The Vain Jackdaw

Lest any one himself should plume,
And on his neighbour’s worth presume;
But still let Nature’s garb prevail—
Esop has left this little tale:
A Daw, ambitious and absurd,
Pick’d up the quills of Juno’s bird;
And, with the gorgeous spoil adorn’d,
All his own sable brethren scorn’d,
And join’d the peacocks—who in scoff
Stripp’d the bold thief, and drove him off.
The Daw, thus roughly handled, went
To his own kind in discontent:
But they in turn contemn the spark,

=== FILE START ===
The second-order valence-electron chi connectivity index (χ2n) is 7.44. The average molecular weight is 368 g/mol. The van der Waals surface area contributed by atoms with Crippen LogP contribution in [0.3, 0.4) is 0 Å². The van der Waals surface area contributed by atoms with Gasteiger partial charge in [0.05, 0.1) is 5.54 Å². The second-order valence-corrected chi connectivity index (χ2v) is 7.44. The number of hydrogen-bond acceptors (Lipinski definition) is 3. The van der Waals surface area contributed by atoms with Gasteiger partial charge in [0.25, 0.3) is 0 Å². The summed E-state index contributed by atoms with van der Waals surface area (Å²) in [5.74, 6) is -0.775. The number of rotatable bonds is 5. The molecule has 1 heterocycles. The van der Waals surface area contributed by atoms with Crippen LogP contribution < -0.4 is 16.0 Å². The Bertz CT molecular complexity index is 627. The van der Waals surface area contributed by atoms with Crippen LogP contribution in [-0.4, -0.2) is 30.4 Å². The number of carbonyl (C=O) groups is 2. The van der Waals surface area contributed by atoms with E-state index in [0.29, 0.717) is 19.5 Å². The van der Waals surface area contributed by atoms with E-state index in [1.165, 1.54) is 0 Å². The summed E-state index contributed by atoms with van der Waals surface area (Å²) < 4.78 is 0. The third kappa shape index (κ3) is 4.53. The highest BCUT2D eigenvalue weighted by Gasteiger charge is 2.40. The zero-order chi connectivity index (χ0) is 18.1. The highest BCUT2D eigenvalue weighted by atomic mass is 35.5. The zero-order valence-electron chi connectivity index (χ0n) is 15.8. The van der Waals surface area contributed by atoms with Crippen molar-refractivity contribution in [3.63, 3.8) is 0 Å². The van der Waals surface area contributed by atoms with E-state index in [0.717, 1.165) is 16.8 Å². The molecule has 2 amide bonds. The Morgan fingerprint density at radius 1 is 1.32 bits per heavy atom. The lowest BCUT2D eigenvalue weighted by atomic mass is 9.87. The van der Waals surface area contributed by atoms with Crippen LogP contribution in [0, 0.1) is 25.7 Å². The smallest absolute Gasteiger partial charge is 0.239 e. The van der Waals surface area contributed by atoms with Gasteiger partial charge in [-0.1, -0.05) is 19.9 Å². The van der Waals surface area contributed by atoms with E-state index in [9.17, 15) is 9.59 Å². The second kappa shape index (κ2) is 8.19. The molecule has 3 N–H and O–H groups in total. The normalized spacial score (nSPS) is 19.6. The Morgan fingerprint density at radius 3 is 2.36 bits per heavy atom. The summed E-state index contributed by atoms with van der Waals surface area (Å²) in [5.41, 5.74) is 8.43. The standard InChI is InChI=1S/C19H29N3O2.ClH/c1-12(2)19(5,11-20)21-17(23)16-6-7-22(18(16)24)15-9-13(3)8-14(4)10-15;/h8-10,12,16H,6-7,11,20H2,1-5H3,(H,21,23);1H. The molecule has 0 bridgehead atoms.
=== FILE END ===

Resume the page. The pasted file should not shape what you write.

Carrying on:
And brand with many a shameful mark.
Then one he formerly disdain’d,
“Had you,” said he, “at home remain’d—
Content with Nature’s ways and will,
You had not felt the peacock’s bill;
Nor ’mongst the birds of your own dress
Had been deserted in distress.” [more info]

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